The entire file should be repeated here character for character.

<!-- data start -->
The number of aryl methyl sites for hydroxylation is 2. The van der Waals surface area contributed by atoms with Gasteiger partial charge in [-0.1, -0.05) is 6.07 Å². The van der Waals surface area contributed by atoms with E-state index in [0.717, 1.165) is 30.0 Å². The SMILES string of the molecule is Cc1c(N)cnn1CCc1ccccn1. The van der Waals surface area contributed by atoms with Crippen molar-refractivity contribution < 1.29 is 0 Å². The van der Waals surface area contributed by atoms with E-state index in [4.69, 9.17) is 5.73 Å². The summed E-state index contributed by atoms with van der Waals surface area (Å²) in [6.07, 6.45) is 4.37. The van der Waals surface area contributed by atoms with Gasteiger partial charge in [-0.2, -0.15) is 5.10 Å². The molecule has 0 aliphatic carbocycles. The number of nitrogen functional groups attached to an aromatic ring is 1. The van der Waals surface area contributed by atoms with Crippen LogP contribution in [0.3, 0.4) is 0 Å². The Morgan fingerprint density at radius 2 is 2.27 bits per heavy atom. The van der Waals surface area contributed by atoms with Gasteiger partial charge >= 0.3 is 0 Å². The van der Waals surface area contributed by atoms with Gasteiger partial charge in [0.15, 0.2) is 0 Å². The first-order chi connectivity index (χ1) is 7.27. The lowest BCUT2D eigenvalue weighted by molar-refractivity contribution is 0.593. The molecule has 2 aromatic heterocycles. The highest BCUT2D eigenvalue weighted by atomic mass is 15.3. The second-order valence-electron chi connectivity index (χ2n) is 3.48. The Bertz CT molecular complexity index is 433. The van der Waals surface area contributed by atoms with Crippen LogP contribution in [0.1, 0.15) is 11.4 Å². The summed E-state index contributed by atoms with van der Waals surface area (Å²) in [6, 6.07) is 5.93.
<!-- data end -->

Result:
The number of aryl methyl sites for hydroxylation is 2. The van der Waals surface area contributed by atoms with Gasteiger partial charge in [-0.1, -0.05) is 6.07 Å². The van der Waals surface area contributed by atoms with E-state index in [0.717, 1.165) is 30.0 Å². The SMILES string of the molecule is Cc1c(N)cnn1CCc1ccccn1. The van der Waals surface area contributed by atoms with Crippen molar-refractivity contribution < 1.29 is 0 Å². The van der Waals surface area contributed by atoms with E-state index in [4.69, 9.17) is 5.73 Å². The summed E-state index contributed by atoms with van der Waals surface area (Å²) in [6.07, 6.45) is 4.37. The van der Waals surface area contributed by atoms with Gasteiger partial charge in [-0.2, -0.15) is 5.10 Å². The molecule has 0 aliphatic carbocycles. The number of nitrogen functional groups attached to an aromatic ring is 1. The van der Waals surface area contributed by atoms with Crippen LogP contribution in [0.3, 0.4) is 0 Å². The Morgan fingerprint density at radius 2 is 2.27 bits per heavy atom. The van der Waals surface area contributed by atoms with Gasteiger partial charge >= 0.3 is 0 Å². The van der Waals surface area contributed by atoms with Gasteiger partial charge in [0.15, 0.2) is 0 Å². The first-order chi connectivity index (χ1) is 7.27. The lowest BCUT2D eigenvalue weighted by molar-refractivity contribution is 0.593. The molecule has 2 aromatic heterocycles. The highest BCUT2D eigenvalue weighted by atomic mass is 15.3. The second-order valence-electron chi connectivity index (χ2n) is 3.48. The Bertz CT molecular complexity index is 433. The van der Waals surface area contributed by atoms with Crippen LogP contribution in [0.1, 0.15) is 11.4 Å². The summed E-state index contributed by atoms with van der Waals surface area (Å²) in [6, 6.07) is 5.93.